Professor Margaret Martonosi Delivers Mary Jean Harrold Memorial Distinguished Lecture
Professor Margaret Martonosi gave the Mary Jean Harrold Memorial Distinguished Lecture on Friday, Jan. 12. It was standing room only for the Princeton computer science professor’s talk, A “Post-ISA” Era in Computer Systems: Challenges and Opportunities.
The lecture is named after former School of Computer Science Professor Mary Jean Harrold, who was a leading software engineer. Martonosi worked with Harrold at the Computing Research Association–Women, a division of the CRA that focuses on bringing more women to computing research. “Mary Jean was simultaneously very tough but very nice,” Martonosi said. “Balancing that is a life-long challenge for most of us, but she did it masterfully.”
The renowned computer architect discussed the future of computing in this post-Moore’s law era. In 1965, businessman Gordon Moore posited that the number of transistors on an integrated circuit doubles almost every two years. Computer trends have been dictated by this ever since, yet as transistors shrink so does their efficiency. Almost a decade later, electrical engineer Robert Dennard introduced Dennard scaling, or the idea that even as transistors get smaller, their power density remains consistent.
Yet today we can only drop supply voltage so much. The future of hardware is devoted to figuring out what comes after Moore and Dennard are obsolete, and computer architects are some of the chief researchers trying to discover the next phase.
“Computer architects mediate between application trends from one side and technology trends from the other,” Martonosi said. “Some technology trends are challenges like the end of Moore’s law and Dennard scaling, and some are opportunities like technologies that might be emerging. Application trends are also guiding much of what architecture does, so coming up with accelerators and ways of better supporting big data and machine learning.”
These opportunities were the focus of Martonosi’s talk. She detailed the history of attempts to solve this dilemma, such as per module approaches (not powering what a programmer isn’t using) or on-chip parallelism (spreading out operations through multiple processors). Yet these fixes could only go so far. Now the field is focused on heterogeneity and specialization, such as using accelerators or putting central processing units and graphics processing units on the same chip.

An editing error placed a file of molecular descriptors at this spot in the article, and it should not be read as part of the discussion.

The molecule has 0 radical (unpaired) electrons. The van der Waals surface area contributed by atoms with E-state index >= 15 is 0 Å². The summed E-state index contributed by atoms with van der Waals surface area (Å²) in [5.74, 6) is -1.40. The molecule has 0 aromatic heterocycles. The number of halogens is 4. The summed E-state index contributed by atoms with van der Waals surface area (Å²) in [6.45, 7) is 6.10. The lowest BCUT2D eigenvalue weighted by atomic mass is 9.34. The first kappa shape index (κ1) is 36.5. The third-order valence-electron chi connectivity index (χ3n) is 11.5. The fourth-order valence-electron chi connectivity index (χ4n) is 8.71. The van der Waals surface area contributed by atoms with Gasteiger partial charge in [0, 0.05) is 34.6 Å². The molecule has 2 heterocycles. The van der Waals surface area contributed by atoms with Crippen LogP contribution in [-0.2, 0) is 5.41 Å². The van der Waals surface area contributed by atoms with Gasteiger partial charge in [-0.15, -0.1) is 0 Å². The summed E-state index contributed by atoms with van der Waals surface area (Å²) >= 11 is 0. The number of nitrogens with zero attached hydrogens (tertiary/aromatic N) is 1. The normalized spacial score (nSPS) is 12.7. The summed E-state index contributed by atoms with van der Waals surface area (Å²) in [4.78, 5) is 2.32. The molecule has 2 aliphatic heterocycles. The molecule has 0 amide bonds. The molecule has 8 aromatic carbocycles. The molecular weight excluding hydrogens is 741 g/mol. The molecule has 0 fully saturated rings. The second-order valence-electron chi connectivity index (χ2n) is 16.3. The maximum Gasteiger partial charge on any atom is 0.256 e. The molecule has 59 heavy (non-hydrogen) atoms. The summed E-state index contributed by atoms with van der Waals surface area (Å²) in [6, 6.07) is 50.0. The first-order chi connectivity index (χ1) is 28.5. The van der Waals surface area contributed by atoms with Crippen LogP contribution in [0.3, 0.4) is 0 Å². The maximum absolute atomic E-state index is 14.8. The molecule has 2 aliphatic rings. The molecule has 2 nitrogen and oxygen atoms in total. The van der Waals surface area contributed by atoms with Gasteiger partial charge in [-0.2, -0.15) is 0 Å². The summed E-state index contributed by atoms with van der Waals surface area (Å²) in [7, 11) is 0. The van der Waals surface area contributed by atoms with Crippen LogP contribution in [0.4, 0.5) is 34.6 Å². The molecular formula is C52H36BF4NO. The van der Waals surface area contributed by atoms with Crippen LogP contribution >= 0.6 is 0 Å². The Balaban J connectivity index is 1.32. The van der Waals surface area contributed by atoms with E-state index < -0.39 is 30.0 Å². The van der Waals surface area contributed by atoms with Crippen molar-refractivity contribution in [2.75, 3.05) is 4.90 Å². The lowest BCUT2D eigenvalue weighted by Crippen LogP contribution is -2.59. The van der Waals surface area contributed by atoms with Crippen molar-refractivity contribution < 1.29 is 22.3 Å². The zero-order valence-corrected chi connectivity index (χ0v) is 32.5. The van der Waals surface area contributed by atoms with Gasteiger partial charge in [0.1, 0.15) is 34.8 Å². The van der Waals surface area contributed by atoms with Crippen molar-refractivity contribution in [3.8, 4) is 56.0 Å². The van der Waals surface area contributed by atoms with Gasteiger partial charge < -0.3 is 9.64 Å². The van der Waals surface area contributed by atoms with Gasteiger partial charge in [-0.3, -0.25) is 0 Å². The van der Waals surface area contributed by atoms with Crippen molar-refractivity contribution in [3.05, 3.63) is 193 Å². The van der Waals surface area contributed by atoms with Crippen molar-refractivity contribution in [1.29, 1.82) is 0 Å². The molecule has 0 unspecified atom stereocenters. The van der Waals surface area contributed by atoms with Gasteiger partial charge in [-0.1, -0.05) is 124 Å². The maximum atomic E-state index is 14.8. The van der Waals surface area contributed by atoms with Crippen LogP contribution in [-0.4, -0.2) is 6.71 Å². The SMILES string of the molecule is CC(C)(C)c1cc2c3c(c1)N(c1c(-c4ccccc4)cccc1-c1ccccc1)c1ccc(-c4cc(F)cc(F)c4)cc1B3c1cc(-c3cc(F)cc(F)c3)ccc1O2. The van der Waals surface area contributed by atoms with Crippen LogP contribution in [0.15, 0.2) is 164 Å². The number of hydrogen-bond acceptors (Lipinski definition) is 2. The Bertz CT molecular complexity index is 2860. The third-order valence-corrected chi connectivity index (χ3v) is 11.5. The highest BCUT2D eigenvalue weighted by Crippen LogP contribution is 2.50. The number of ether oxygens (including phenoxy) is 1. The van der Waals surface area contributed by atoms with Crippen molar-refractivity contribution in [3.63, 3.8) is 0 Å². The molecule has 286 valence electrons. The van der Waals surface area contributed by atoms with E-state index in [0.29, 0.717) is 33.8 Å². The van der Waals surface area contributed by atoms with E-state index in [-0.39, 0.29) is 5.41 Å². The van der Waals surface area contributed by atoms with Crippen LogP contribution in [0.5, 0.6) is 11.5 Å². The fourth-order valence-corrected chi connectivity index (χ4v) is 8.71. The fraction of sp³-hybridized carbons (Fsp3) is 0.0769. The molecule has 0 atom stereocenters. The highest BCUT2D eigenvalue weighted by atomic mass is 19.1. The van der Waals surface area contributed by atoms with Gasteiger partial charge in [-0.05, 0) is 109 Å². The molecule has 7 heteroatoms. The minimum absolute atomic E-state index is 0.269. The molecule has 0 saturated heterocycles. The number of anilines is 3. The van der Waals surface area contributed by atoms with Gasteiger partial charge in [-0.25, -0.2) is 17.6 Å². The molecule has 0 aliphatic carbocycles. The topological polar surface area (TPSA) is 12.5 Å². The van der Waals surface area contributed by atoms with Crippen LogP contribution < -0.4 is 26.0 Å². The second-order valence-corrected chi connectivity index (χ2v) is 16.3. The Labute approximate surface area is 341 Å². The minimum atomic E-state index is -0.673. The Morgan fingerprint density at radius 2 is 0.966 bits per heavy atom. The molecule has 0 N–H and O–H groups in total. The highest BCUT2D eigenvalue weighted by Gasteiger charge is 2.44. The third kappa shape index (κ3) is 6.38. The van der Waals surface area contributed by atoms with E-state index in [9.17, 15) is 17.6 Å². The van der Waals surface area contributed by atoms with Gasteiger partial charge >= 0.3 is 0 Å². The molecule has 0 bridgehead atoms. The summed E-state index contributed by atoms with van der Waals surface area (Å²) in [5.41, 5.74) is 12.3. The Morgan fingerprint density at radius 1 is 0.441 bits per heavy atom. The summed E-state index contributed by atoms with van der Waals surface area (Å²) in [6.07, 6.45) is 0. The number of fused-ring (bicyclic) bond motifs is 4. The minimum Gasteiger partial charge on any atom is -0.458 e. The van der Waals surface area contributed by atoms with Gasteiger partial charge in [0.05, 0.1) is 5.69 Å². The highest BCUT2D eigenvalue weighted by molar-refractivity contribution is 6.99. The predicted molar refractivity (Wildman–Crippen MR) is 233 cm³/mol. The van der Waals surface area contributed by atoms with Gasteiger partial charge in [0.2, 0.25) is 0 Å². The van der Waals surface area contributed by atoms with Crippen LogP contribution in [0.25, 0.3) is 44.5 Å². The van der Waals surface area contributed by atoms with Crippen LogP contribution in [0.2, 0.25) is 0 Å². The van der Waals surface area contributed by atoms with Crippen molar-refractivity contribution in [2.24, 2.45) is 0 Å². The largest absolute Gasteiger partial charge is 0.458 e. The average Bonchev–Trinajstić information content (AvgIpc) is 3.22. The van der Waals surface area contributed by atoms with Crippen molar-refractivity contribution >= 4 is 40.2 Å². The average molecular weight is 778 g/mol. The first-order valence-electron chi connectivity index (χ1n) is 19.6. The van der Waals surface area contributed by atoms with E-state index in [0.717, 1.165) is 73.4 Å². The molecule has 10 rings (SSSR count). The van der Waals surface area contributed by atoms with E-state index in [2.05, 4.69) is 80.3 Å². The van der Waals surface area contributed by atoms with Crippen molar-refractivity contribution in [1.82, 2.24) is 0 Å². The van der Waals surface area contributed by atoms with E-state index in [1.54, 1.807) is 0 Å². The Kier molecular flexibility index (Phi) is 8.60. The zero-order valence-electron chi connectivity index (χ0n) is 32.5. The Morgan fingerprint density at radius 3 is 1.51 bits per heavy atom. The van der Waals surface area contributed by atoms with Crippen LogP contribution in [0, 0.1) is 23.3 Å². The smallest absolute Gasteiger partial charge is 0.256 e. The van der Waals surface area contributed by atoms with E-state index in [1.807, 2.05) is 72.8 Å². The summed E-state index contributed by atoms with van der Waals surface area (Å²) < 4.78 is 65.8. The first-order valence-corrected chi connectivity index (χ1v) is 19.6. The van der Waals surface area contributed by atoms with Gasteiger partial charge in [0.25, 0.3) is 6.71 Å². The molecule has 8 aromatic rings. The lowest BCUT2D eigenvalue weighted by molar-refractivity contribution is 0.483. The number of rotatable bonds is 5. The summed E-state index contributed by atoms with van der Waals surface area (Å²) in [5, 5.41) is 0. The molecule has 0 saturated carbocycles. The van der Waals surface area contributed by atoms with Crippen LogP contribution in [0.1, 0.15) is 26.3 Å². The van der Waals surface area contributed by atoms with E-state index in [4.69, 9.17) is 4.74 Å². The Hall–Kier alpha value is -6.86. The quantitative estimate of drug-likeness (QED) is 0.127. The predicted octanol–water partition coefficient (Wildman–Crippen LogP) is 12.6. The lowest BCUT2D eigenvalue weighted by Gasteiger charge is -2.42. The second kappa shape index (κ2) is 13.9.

“What’s interesting about this is not just the degree of resourcefulness employed to keep scaling performance at manageable power,” Martonosi said. “The interesting thing —and perhaps the scary thing about it — is that over time more and more of this became exposed to software. Whether you’re architects or if you sit higher in the food chain, we’re all in this together.”
There may be more complexity now, but with that comes more bugs and more security risks. “This is a fundamentally disruptive moment, not just for architects but for computer systems overall because the hardware-software interface is undergoing a seismic change,” Martonosi said.
She outlined the challenges in this new era:
- How to program these heterogeneous systems in a way that’s correct
- How to verify that correctness
- How long will this method be sustainable
Ultimately, Martonosi argued, we need new software abstractions to mitigate the problem in the short and long term. For the short term, Martonosi’s research is focusing on memory consistency models and how to verify them. These models guarantee that memory will be consistent if the programmer follows a systems’ rules. Her team has created several verification tools that have found bugs. One such tool, known as TriCheck, is a full stack memory consistency model verification tool that can analyze everything from high-level languages to microarchitectures.
“Architects can have a lot of leverage if they verify things earlier,” Martonosi said.
Yet Martonosi believes the long-term solution could be quantum computing. It may be too specialized to take over completely for Moore’s law, but it is the new paradigm. As researchers find faster quantum algorithms that need fewer qubits, the basic unit of quantum information, and improve reliability, this could translate to scaling improvements.
“I see this as the golden age of computer systems design,” Martonosi said. “The rules are ready to be broken.”
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